I have a confession; I actually really enjoy and love basketball.
I love watching college ball, and no matter how much it gets bashed, the NBA. Something about the way athletes like Kyrie and Steph can handle the ball and shoot, or just watching the likes of Lebron James and Russell Westbrook and how they explode to the rim.
In my youth I used to day dream incessantly about throwing it down. I would go up to any guy that looked like he was tall and without any introduction and ask them if they could dunk.
When it pertains to athleticism we typically think of two things, speed, and the jumping a.k.a hops. (At least that's what the cool kids call it). All with good reason, these traits can be almost otherworldly, and will definitely help an athlete get noticed.
In a recent post I discussed speed, and believe it or not the way to train jumping is fairly similar.
The first thing that needs to be stated; in order to jump you must first learn to land. Allow me just to admire the zen quality of such a statement...
In all seriousness, a good landing is not just indicative of reducing the risk of injury, a good landing will also give me an idea of how strong an athlete is and how well they are able to move. An athlete that flops around on the landing clearly needs a lot of work. Whereas an athlete who demonstrates a remarkable landing is an athlete that may need to spend more time actually jumping in order to improve their hops.
A drill I like to use to teach the landing is something I picked up from Lee Taft called the toe drop. It not only teaches an athlete to land well and absorb force properly but also to absorb force quickly.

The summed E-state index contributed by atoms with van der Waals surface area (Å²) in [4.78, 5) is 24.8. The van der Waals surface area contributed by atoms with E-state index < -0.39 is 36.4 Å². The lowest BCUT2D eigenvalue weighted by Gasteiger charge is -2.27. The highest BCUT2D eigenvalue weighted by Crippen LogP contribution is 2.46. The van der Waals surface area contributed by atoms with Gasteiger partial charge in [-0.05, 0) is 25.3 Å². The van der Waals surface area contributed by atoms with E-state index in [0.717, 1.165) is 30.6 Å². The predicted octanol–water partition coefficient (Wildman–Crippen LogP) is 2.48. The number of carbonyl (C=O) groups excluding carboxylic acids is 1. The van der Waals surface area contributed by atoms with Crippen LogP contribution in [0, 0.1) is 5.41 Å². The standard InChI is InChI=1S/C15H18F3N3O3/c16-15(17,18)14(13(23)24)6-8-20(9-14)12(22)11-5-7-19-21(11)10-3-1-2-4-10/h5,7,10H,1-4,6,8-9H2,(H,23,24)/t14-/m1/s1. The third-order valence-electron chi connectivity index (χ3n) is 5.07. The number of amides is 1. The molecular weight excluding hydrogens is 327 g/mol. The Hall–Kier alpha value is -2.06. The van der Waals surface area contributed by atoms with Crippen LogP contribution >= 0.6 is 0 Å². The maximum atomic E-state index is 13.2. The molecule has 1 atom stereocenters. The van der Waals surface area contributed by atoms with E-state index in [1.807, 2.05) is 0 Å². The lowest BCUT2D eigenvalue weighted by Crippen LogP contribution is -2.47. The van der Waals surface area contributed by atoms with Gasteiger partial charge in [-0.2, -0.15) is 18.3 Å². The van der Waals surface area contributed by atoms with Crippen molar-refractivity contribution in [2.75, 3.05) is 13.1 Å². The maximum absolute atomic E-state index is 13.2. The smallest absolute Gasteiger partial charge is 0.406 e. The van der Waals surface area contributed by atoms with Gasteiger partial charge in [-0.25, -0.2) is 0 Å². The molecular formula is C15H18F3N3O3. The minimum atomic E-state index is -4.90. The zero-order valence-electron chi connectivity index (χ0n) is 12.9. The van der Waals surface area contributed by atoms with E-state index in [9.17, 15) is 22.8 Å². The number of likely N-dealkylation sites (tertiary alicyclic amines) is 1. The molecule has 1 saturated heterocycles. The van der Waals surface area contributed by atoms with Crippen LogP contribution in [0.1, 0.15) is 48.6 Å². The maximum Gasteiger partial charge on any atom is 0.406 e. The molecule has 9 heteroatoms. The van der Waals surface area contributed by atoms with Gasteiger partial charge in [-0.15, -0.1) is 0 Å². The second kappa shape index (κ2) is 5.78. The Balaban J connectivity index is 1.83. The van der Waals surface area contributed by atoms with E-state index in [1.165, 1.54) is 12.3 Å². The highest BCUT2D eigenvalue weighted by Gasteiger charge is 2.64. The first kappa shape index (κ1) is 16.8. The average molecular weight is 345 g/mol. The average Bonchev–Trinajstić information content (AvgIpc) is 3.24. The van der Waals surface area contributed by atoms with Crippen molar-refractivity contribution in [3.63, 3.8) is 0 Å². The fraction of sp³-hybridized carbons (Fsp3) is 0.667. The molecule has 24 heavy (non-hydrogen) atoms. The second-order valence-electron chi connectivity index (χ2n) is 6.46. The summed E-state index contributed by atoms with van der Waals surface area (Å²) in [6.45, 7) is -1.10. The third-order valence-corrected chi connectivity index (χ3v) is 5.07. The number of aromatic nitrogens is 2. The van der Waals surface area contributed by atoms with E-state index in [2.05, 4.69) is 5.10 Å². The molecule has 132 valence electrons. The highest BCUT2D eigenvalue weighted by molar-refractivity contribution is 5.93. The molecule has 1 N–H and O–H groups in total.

I touched on this briefly, but an athlete also needs strength to produce force. Similar to speed I am not discussing absolute strength, rather relative strength. The higher an athlete's strength to body weight ratio the more potential they have to not just produce force but also recover from the subsequent jump. When training for this kind of strength an athlete is best off using whole body complex movements such as Deadlifts, Front Squats, Split Squats and etc.
I'll be the first to admit, strength and landing are not enough. While they may just be the two most important aspects, as they lay the foundation, in order to jump higher an athlete must learn to produce force. In other words an athlete must jump.
Granted this can be programmed in all sorts of ways, and yet for the sake of not making you want to claw your eyes out of boredom I will just say that I love box jumps for a couple reasons.
1. You can use a box jump to teach an athlete to land when the force they experience at the landing is at the peak of their jump, thereby allowing the landing to be easier on the body.
2. You can also use a box jump to teach an athlete to, you know, jump. Whether through teaching better triple extension (the extension of the hips, knees, and ankles), or to just continue to practice the production of power.
So you want to jump higher and have the hops akin to that of a dog excited for its treat? A good place to start is by learning to land, and then continue to get stronger, and of course jumping more.